Friday, December 13, 2013
Big Moose Mountain in Big Moose Township a few miles west of Greenville is best known for the ski trails of the now defunct Big Squaw Mountain Resort on its north slope, and the popular hiking trail on its south slope that leads to the old fire tower atop the 3,150-foot summit. There’s another spot on the mountain, however, that’s also worth exploring.
The 2,350-foot summit rock known as Eagle Rock not only is a perfect place for lunch, but offers a tremendous panoramic view that will cause hikers to reach for their cameras.
Carey Kish photo
From the Big Moose summit, the long and undulating – and trailless – northwest ridgeline culminates at the lesser known and little-visited pinnacle of Eagle Rock, a stunning bald outcropping that offers panoramic views equal to or perhaps even better than those from atop Big Moose.
Hikers can reach this airy perch by way of a mostly moderate trek over a 1.5-mile trail that leaves from a gravel road just east of Indian Pond. The trail is not maintained but is easy enough to follow, although you will have to weave around several blowdowns and clamber up a log ladder over a ledge en route.
The last quarter-mile ascends over wide open ledges to the 2,350-foot summit rock and is one of the best picnic lunch spots in the region. Bring your binoculars and camera, and relax a while and enjoy the vistas.
To the north, you’ll look out over the length and breadth of Moosehead Lake to the surrounding peaks of Mount Kineo, Little Kineo, Big and Little Spencer mountains, and Number Four, Lily Bay and Baker mountains. Beyond, the mountain views range as far as Katahdin and the jumbled peaks of Baxter State Park, a distance of more than 50 miles as the crow flies.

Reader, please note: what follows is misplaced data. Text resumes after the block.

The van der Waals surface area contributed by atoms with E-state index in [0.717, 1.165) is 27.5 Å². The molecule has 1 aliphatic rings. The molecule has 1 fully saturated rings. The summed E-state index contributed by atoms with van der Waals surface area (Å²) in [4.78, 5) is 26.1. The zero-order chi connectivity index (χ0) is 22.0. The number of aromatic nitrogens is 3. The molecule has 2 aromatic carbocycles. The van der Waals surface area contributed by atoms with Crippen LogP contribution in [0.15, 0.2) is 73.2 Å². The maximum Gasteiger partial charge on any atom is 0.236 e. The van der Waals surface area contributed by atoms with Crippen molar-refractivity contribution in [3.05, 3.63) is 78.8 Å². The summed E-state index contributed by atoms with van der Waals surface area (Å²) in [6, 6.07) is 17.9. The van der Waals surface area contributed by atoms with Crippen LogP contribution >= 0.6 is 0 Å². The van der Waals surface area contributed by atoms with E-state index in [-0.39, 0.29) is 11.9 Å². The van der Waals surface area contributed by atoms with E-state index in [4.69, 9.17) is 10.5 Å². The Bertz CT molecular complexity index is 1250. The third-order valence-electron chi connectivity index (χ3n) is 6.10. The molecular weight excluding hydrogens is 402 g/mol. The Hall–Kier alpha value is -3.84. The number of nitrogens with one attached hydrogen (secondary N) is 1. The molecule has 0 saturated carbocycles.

To the west are the rugged and remote mountains reaching to Jackman and beyond to the Canadian border. To the south, you can trace the summits of the Bigelow Range and the seemingly endless peaks and ridges along the Appalachian Trail corridor. The mass of Big Moose Mountain makes up much of the eastern view.
To reach the trailhead from Greenville, drive north from the center of town on Route 15 for 8.5 miles, then turn left on Burnham Pond Road. Follow this road for about four miles to a fork, then bear left and drive just over a mile. The trail – marked by colored flagging tape – enters the woods on the left. There is parking along the road on the right just beyond.
Just east of Moosehead Lake and Greenville is another nice hike, albeit a short one. If you haven’t yet made the 10-minute walk into the B-52 crash site on the west side of Elephant Mountain, you’re missing out on an interesting and moving experience.
On Jan. 24, 1963, a massive United States Air Force Stratofortress bomber ran into severe turbulence and mechanical problems and crashed into the mountainside in subzero temperatures. Of the nine crew members, only the pilot and navigator survived. Small pieces of debris line the path into the main site, where larger wreckage – parts of the plane’s tail, wings, tires and wheels, for example – can be found, along with a slate memorial.
To get to the Elephant Mountain trailhead, travel north from Greenville on Lily Bay Road for about seven miles. Turn right onto Prong Pond Road and follow signs along a series of gravel roads for seven miles to the parking area.
Eagle Rock and Elephant Mountain are two of the more than 200 new hikes featured in the 10th edition of the Appalachian Mountain Club’s Maine Mountain Guide, published last April (www.outdoors.org/publications/books).
The guide describes more than 450 trails totaling more than 1,000 miles of great hiking. The book is an invaluable resource for hikers and backpackers looking to explore the many and varied mountain trails of Maine. Look for more reviews of these new hikes over the coming months.
Carey Kish of Bowdoin is editor of the new AMC Maine Mountain Guide. Send comments and questions to: